Today is the 40th anniversary of George's star-studded and precedent-setting Concert for Bangladesh, which took place at Madison Square Garden in response to a humanitarian crisis in Asia. Read about the legacy of the event below.
- From The Guardian:
"It was uncharted territory, the scale of it," says Jonathan Clyde, of Apple (the Beatles' company, not the tech company), who oversees the Concert's legacy, alongside Harrison's widow, Olivia. "The money did eventually reach Bangladesh, although perhaps not in time to help the refugees at that point. The big mistake was that Unicef wasn't chosen beforehand, and so the IRS [the US tax service] took the view that because the charity wasn't involved in the mounting of the concert, they'd take their cut. This distressed George hugely, it really angered him. There was an ongoing tussle for years, but I'm afraid even now the IRS still take their slice."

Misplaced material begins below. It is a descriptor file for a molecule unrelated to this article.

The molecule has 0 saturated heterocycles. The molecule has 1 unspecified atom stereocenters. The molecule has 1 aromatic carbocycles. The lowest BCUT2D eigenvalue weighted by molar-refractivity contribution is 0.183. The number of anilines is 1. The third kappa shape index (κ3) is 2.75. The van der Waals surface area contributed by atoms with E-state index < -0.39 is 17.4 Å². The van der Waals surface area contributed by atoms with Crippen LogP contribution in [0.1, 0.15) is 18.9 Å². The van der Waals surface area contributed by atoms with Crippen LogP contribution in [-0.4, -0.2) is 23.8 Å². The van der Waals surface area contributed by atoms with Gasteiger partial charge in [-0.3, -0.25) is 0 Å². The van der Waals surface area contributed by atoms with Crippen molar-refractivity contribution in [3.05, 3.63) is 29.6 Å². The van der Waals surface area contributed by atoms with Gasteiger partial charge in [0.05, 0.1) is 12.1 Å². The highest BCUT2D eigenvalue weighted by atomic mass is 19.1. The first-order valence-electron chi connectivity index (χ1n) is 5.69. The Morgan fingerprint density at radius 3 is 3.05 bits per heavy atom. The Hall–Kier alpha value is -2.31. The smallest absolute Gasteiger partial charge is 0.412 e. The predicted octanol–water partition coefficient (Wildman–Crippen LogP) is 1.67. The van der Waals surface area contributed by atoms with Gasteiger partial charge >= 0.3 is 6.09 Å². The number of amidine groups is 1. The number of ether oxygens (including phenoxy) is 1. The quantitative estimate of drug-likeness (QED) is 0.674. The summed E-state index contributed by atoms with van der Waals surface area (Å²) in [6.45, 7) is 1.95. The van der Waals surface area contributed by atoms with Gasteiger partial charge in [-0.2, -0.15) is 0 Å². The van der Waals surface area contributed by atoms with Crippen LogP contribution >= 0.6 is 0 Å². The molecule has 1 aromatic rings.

Many of these lessons have been learned by those seeking to replicate Harrison's pioneering work, but raising cash through making music remains oddly inefficient.
- From CBS News:
That day - almost 40 years ago - Harrison and his friends helped put Bangladesh on the map. What's more - they gave musicians a new way to give back.
"The template was set by Bangladesh," DeCurtis said. "It becomes sort of the emotional backdrop I think for, you know, Live Aid and all the other concerts that have come over these few decades."
- Finally, here's a short post I wrote about the concert (which, by the way, is still streaming on George's official website).